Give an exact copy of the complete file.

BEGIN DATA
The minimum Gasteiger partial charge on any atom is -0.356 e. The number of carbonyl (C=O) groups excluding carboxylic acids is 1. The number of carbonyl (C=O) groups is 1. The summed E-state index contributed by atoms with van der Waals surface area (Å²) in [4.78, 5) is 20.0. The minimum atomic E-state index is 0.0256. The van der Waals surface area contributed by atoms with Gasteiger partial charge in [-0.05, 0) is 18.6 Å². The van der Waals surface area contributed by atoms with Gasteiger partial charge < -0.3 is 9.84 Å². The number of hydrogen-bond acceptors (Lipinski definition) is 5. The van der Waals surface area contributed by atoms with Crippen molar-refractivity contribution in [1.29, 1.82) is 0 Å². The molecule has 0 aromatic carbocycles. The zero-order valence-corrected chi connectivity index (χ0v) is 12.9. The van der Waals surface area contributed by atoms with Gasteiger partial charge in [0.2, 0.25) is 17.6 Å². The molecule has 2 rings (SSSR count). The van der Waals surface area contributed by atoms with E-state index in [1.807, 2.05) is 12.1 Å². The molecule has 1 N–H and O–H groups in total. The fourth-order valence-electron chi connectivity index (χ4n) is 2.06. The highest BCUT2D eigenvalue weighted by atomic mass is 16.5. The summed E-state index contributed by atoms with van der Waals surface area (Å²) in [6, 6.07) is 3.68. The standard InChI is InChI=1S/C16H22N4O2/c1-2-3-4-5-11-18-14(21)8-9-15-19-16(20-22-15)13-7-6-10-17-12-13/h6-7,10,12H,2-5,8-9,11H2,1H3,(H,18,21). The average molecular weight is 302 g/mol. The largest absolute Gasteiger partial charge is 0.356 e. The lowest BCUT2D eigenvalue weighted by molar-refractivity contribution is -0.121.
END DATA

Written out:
The minimum Gasteiger partial charge on any atom is -0.356 e. The number of carbonyl (C=O) groups excluding carboxylic acids is 1. The number of carbonyl (C=O) groups is 1. The summed E-state index contributed by atoms with van der Waals surface area (Å²) in [4.78, 5) is 20.0. The minimum atomic E-state index is 0.0256. The van der Waals surface area contributed by atoms with Gasteiger partial charge in [-0.05, 0) is 18.6 Å². The van der Waals surface area contributed by atoms with Gasteiger partial charge < -0.3 is 9.84 Å². The number of hydrogen-bond acceptors (Lipinski definition) is 5. The van der Waals surface area contributed by atoms with Crippen molar-refractivity contribution in [1.29, 1.82) is 0 Å². The molecule has 0 aromatic carbocycles. The zero-order valence-corrected chi connectivity index (χ0v) is 12.9. The van der Waals surface area contributed by atoms with Gasteiger partial charge in [0.2, 0.25) is 17.6 Å². The molecule has 2 rings (SSSR count). The van der Waals surface area contributed by atoms with E-state index in [1.807, 2.05) is 12.1 Å². The molecule has 1 N–H and O–H groups in total. The fourth-order valence-electron chi connectivity index (χ4n) is 2.06. The highest BCUT2D eigenvalue weighted by atomic mass is 16.5. The summed E-state index contributed by atoms with van der Waals surface area (Å²) in [6, 6.07) is 3.68. The standard InChI is InChI=1S/C16H22N4O2/c1-2-3-4-5-11-18-14(21)8-9-15-19-16(20-22-15)13-7-6-10-17-12-13/h6-7,10,12H,2-5,8-9,11H2,1H3,(H,18,21). The average molecular weight is 302 g/mol. The largest absolute Gasteiger partial charge is 0.356 e. The lowest BCUT2D eigenvalue weighted by molar-refractivity contribution is -0.121.